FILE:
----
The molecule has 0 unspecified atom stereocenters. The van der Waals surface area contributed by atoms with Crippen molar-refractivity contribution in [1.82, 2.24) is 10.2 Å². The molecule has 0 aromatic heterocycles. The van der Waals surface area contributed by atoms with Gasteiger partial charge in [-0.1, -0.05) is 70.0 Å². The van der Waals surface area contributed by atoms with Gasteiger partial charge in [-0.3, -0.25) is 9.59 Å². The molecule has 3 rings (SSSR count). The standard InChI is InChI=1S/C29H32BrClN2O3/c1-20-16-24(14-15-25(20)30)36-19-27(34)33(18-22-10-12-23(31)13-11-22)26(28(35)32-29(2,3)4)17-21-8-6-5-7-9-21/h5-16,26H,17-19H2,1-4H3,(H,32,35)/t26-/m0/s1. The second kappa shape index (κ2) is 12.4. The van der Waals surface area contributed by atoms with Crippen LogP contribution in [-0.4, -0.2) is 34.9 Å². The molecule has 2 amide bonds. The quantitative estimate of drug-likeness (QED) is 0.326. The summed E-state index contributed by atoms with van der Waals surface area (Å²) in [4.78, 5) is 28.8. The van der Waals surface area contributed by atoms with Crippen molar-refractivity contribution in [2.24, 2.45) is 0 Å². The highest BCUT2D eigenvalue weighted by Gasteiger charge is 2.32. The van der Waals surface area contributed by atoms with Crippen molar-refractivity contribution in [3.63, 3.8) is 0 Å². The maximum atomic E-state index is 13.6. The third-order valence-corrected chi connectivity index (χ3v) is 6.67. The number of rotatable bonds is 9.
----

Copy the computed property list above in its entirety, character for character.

The molecule has 0 unspecified atom stereocenters. The van der Waals surface area contributed by atoms with Crippen molar-refractivity contribution in [1.82, 2.24) is 10.2 Å². The molecule has 0 aromatic heterocycles. The van der Waals surface area contributed by atoms with Gasteiger partial charge in [-0.1, -0.05) is 70.0 Å². The van der Waals surface area contributed by atoms with Gasteiger partial charge in [-0.3, -0.25) is 9.59 Å². The molecule has 3 rings (SSSR count). The standard InChI is InChI=1S/C29H32BrClN2O3/c1-20-16-24(14-15-25(20)30)36-19-27(34)33(18-22-10-12-23(31)13-11-22)26(28(35)32-29(2,3)4)17-21-8-6-5-7-9-21/h5-16,26H,17-19H2,1-4H3,(H,32,35)/t26-/m0/s1. The second kappa shape index (κ2) is 12.4. The van der Waals surface area contributed by atoms with Crippen LogP contribution in [-0.4, -0.2) is 34.9 Å². The molecule has 2 amide bonds. The quantitative estimate of drug-likeness (QED) is 0.326. The summed E-state index contributed by atoms with van der Waals surface area (Å²) in [4.78, 5) is 28.8. The van der Waals surface area contributed by atoms with Crippen molar-refractivity contribution in [2.24, 2.45) is 0 Å². The highest BCUT2D eigenvalue weighted by Gasteiger charge is 2.32. The van der Waals surface area contributed by atoms with Crippen molar-refractivity contribution in [3.63, 3.8) is 0 Å². The maximum atomic E-state index is 13.6. The third-order valence-corrected chi connectivity index (χ3v) is 6.67. The number of rotatable bonds is 9.